“We have a lot of work to do, but I think it’s very important work,” Machado told CBC News. “It won’t happen overnight, but I know we’re very committed to getting the job done and reviewing it, prioritizing.”

First Nations leaders want to see action

Some First Nations leaders representing Thunder Bay residents say they are cautiously optimistic about the report.

“I think these recommendations are timely, but there definitely needs to be follow-up,” said Melvin Hardy, Deputy Grand Chief of the Anishinabek Nation for the Northern Superior Region.

He previously joined Achneepineskum in calling on the TBPS to lose its powers to investigate major criminal cases following a leaked report calling for the reopening of an investigation into 14 sudden death cases involving Indigenous.

Hardy, as well as David Paul Achneepineskum, both said they were happy with some recent developments. Achneepineskum represents nine regional First Nations as Chief of Management for Matawa First Nations and sits on the Police Board Governance Committee,

These developments include the appointment of two First Nations women to the board and the recent hiring of senior RCMP officer Darcy Fleury as the new TBPS Chief of Police. Fleury, who is Métis, will begin a month-long transition period on April 17 before being sworn in on May 15.

Human rights complaints have yet to be resolved

Fleury will begin a month-long transition period on April 17 before being sworn in on May 15.

He has a heavy task ahead of him as the report of the panel of experts issued a large number of measures to be taken in the chief’s office.

One of those recommendations is that the new police chief immediately address the growing human rights complaints and retaliation and address the issues urgently “to restore peace in the workplace.”

Chantelle Bryson is a Thunder Bay lawyer who represents more than a dozen current and former officers, civilian employees and community members who have filed human rights complaints. She welcomed the feeling of quickly resolving human rights issues, but thinks the recommendation is directed at the wrong person.

A woman wearing a black blazer looks at the camera.
Chantelle Bryson is a human rights lawyer based in Thunder Bay. She represents more than a dozen officers and civilians who have filed human rights complaints against TBPS. (Submitted by Chantelle Bryson)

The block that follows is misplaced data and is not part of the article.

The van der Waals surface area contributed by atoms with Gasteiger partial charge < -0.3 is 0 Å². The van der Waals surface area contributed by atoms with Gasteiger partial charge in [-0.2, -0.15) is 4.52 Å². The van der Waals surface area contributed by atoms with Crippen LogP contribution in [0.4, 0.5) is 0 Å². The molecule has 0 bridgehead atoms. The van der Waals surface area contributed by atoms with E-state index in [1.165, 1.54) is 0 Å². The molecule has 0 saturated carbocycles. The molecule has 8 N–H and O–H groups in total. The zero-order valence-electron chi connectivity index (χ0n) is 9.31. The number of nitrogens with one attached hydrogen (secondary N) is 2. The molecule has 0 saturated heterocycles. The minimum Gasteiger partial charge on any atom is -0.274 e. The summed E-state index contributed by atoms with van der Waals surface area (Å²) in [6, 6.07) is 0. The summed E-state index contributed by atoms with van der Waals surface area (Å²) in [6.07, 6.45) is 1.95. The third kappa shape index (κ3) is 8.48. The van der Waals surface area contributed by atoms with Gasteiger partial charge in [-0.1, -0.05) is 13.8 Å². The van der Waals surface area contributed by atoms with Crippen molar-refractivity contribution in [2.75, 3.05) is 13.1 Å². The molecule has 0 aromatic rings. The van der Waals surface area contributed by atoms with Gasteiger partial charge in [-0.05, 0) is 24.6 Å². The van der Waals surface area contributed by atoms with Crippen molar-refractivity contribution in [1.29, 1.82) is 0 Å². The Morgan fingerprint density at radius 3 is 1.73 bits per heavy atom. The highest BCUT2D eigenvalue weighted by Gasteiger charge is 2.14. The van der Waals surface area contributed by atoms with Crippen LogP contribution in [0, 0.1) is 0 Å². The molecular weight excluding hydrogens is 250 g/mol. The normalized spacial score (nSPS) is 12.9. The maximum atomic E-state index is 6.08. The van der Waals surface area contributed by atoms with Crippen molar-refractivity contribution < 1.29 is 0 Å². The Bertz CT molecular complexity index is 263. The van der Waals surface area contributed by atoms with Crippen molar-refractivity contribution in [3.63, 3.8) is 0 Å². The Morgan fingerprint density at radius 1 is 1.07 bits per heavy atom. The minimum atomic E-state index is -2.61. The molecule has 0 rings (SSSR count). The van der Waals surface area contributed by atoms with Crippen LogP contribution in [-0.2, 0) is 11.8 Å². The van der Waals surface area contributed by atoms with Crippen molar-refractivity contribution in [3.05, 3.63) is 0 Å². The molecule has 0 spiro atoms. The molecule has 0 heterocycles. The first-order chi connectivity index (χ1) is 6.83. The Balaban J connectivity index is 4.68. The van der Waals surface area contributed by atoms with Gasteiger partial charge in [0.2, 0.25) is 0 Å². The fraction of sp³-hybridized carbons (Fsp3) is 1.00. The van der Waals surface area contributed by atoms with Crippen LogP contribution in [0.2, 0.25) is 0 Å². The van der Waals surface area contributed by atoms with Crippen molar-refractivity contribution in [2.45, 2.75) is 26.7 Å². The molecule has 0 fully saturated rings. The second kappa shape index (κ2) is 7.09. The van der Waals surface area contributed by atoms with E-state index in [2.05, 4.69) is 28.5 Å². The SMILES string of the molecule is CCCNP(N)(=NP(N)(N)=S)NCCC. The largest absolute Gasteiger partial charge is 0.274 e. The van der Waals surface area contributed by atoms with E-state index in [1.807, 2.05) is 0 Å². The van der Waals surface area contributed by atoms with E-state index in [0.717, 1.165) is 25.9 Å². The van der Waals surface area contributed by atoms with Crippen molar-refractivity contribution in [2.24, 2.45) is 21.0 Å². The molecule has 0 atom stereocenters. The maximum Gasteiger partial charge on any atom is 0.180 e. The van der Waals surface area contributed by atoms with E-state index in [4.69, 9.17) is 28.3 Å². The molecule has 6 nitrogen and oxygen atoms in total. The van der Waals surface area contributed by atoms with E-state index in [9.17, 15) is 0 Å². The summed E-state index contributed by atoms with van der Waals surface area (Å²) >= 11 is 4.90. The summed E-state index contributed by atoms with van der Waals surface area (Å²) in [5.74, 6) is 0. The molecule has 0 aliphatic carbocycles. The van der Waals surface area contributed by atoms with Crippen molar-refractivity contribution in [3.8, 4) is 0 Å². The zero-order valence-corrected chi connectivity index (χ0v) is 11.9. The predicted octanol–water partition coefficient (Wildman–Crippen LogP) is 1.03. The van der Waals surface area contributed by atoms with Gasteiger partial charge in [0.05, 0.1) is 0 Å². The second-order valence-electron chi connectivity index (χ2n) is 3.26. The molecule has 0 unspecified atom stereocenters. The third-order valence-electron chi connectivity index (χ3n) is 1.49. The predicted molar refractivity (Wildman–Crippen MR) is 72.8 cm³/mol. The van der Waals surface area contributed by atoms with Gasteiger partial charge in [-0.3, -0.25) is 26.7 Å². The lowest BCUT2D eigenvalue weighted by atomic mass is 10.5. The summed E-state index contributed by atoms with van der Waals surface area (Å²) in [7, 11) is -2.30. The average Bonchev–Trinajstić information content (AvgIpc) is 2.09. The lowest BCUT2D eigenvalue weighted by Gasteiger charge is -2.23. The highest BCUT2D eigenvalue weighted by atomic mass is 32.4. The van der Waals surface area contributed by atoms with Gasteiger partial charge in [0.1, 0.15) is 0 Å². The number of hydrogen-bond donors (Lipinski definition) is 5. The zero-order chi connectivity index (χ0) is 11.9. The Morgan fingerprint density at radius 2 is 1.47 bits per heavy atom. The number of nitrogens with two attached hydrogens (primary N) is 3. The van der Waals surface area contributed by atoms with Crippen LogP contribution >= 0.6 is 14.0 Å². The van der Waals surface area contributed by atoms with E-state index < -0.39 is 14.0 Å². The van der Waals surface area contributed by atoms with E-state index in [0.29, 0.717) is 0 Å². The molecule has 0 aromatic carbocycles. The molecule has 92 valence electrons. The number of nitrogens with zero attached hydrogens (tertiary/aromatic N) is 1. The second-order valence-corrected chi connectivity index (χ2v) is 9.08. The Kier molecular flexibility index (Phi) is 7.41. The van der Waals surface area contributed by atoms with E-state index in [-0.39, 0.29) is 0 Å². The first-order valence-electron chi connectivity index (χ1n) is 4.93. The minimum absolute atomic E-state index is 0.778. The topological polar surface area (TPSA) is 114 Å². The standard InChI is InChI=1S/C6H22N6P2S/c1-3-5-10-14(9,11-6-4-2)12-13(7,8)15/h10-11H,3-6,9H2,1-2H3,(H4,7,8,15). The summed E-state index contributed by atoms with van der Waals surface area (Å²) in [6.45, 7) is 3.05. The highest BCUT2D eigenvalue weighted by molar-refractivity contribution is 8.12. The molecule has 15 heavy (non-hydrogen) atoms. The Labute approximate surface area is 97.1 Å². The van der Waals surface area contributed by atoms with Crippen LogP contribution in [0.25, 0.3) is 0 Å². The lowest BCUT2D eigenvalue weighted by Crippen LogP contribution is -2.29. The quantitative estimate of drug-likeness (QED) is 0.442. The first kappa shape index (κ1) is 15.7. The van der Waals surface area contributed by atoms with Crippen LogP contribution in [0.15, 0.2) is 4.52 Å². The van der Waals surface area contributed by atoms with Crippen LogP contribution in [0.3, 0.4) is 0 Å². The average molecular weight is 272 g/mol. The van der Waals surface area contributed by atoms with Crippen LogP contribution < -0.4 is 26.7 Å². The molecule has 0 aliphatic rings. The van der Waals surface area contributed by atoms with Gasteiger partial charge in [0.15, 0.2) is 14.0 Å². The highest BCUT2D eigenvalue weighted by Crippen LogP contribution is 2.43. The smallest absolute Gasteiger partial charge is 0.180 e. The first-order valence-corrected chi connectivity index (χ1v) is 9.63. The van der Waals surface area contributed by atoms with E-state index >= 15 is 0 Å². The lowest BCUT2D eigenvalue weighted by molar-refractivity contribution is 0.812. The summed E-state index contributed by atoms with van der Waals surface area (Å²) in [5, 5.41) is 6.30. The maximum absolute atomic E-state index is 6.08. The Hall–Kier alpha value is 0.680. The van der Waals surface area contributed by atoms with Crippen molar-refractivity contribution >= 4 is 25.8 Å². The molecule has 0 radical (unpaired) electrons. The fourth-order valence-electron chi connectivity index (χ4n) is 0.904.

“The Chief has no authority under the Police Services Act to resolve these complaints and I highly doubt he has the time, while running a police service, to engage in such a process,” she told CBC News.

Bryson said it is the police commission, as the employer, that needs to take a more active role in addressing alleged human rights abuses.

“We are going to be proactive. We will submit very detailed offers and substantiated calculations to the board once they are [regain their voting rights] on July 1 and explain our thoughts on the resolution,” Bryson said.

Ask the province and Ottawa to come to the table

One of the key findings of the panel’s report is that the provincial and federal governments support and help fund the transformative changes needed in Thunder Bay.

This recommendation has been echoed by other recent police reviews and commissions, such as the Mass Casualty Report examining the RCMP’s role in the Nova Scotia murder response and the Rouleau Inquiry into the Urgency of Law and Order. public around the Freedom Convoy protests in Ottawa, said Michael Kempa, a criminologist at the University of Ottawa who focuses on police governance.

“Most of these reforms aren’t rocket science. They’re very well-established, empirically-based recommendations for police reform,” Kempa told CBC News.

“It’s more about the will and the skill to implement these reforms…and we have now seen the catastrophic consequences that come from inaction.”

A spokesperson for Ontario’s Solicitor General told CBC News that the ministry is reviewing the report and “will carefully assess the recommendations.”

Patty Hajdu, Federal Minister of Indigenous Services and Member of Parliament for Thunder Bay-Superior North, said in a statement to CBC News, “This report clearly shows that much more needs to be done, and much faster…it’s time for all the parties do. this important and long overdue work.”

A spokesperson for Marco Mendicino, federal Minister of Public Safety, added that the government continues to work to improve and expand Indigenous policing, and will work closely with all parties. on the issues raised by the group’s final report.